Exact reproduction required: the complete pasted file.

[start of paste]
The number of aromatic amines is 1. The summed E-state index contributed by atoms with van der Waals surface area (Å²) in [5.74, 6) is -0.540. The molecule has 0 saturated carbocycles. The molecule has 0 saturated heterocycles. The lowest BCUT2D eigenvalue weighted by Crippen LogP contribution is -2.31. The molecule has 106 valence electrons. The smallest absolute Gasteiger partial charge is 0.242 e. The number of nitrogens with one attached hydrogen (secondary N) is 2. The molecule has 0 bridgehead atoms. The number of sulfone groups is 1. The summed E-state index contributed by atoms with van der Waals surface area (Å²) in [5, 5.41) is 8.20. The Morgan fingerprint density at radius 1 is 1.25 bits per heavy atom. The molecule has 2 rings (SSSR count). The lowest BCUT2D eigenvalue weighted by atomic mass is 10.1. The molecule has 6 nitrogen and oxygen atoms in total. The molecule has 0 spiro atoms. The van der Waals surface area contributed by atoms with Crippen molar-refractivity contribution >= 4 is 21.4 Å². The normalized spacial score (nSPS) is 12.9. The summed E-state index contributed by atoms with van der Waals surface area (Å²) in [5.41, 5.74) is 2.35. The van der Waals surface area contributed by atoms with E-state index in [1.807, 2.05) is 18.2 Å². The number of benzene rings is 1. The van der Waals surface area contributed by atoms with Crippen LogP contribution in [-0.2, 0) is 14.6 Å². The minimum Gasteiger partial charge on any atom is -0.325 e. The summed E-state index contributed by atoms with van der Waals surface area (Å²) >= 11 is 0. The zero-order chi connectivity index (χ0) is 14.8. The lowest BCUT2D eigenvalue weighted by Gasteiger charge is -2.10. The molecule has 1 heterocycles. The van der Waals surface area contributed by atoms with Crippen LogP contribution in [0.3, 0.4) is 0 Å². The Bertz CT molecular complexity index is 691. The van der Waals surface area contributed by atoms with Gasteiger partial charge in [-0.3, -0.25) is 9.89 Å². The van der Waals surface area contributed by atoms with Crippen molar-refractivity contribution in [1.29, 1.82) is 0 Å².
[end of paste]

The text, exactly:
The number of aromatic amines is 1. The summed E-state index contributed by atoms with van der Waals surface area (Å²) in [5.74, 6) is -0.540. The molecule has 0 saturated carbocycles. The molecule has 0 saturated heterocycles. The lowest BCUT2D eigenvalue weighted by Crippen LogP contribution is -2.31. The molecule has 106 valence electrons. The smallest absolute Gasteiger partial charge is 0.242 e. The number of nitrogens with one attached hydrogen (secondary N) is 2. The molecule has 0 bridgehead atoms. The number of sulfone groups is 1. The summed E-state index contributed by atoms with van der Waals surface area (Å²) in [5, 5.41) is 8.20. The Morgan fingerprint density at radius 1 is 1.25 bits per heavy atom. The molecule has 2 rings (SSSR count). The lowest BCUT2D eigenvalue weighted by atomic mass is 10.1. The molecule has 6 nitrogen and oxygen atoms in total. The molecule has 0 spiro atoms. The van der Waals surface area contributed by atoms with Crippen molar-refractivity contribution >= 4 is 21.4 Å². The normalized spacial score (nSPS) is 12.9. The summed E-state index contributed by atoms with van der Waals surface area (Å²) in [5.41, 5.74) is 2.35. The van der Waals surface area contributed by atoms with E-state index in [1.807, 2.05) is 18.2 Å². The number of benzene rings is 1. The van der Waals surface area contributed by atoms with Crippen LogP contribution in [-0.2, 0) is 14.6 Å². The minimum Gasteiger partial charge on any atom is -0.325 e. The summed E-state index contributed by atoms with van der Waals surface area (Å²) >= 11 is 0. The zero-order chi connectivity index (χ0) is 14.8. The lowest BCUT2D eigenvalue weighted by Gasteiger charge is -2.10. The molecule has 1 heterocycles. The van der Waals surface area contributed by atoms with Crippen LogP contribution in [0.3, 0.4) is 0 Å². The Bertz CT molecular complexity index is 691. The van der Waals surface area contributed by atoms with Gasteiger partial charge in [-0.3, -0.25) is 9.89 Å². The van der Waals surface area contributed by atoms with Crippen molar-refractivity contribution in [1.29, 1.82) is 0 Å².